How did Champagne become famous? It turns out that monks were the first people responsible for producing wine in this region. But in 496 on Christmas Eve, the region of Champagne officially entered into history when Clovis, the king of France, was anointed with sparkling wine by Saint Rémi to celebrate Clovis's conversion to Christianity [source: Le Champagne]. However, the champagne that we know today was actually not invented until the 17th century. According to the French, the invention of champagne, by a monk, is generally attributed to Dom Péringnon [source: Champagneinfo.net].
The region got its major boost after the cathedral in Reims was designated the location for crowning kings from 987 to1825 [source: Le Champagne]. This led to champagne being consumed at all kinds of celebrations. Visiting royalty from other countries were also given the opportunity to taste the royal drink. And so, as the years went by, the legend of champagne wine grew.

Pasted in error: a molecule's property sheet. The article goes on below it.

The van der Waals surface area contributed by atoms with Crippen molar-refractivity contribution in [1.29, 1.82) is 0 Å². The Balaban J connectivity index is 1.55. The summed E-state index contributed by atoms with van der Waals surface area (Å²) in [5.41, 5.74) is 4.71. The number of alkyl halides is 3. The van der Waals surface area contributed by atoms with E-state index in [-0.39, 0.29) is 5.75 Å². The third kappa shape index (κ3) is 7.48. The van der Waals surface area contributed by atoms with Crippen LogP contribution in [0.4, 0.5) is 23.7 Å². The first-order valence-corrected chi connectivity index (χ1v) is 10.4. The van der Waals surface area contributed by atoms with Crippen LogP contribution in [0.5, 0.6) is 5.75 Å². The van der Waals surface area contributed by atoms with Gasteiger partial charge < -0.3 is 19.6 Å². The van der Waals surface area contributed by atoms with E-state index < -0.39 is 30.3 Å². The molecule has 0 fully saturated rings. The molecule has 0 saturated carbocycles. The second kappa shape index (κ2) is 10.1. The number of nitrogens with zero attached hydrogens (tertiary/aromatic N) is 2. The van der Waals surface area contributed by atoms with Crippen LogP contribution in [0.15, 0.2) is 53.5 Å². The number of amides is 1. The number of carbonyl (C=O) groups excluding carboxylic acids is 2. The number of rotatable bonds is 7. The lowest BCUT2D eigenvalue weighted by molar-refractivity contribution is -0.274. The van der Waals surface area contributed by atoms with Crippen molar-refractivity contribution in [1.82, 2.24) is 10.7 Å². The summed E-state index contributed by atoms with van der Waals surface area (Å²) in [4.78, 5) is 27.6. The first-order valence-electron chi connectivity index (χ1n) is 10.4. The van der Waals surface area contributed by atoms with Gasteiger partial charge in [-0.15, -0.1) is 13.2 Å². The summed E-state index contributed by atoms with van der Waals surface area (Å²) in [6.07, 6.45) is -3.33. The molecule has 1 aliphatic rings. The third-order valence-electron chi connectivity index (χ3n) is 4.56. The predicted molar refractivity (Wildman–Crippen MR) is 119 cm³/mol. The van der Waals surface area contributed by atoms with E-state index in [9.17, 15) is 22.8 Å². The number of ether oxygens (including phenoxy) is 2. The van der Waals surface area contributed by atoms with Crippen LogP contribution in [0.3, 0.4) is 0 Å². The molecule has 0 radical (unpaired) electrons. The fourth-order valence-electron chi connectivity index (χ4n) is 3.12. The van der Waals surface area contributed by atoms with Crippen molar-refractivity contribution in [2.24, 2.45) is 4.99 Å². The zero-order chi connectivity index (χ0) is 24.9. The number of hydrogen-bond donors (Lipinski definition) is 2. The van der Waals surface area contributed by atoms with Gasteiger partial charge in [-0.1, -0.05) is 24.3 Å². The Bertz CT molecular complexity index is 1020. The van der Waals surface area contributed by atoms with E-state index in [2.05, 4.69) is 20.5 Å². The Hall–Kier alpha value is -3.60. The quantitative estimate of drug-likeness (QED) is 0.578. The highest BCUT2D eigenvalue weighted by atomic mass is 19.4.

In 1882, the champagne houses of France realized they truly had something special. They joined together to form the Union of Champagne Houses, with two objectives: protect the Champagne name and fight against phylloxera (a disease that destroyed grapevines). They called their group l'Union des Maisons de Champagnes (UMC), and it's still active today. The Union is the force behind any lawsuits that are brought against producers of sparkling wines who try to use the Champagne name [source: UMC]. Yes, that's right. Many winemakers of sparkling wine have attempted to use the name Champagne on their labels of sparking wine. But unless it's made in the Champagne region of France, sparkling wine cannot be called champagne.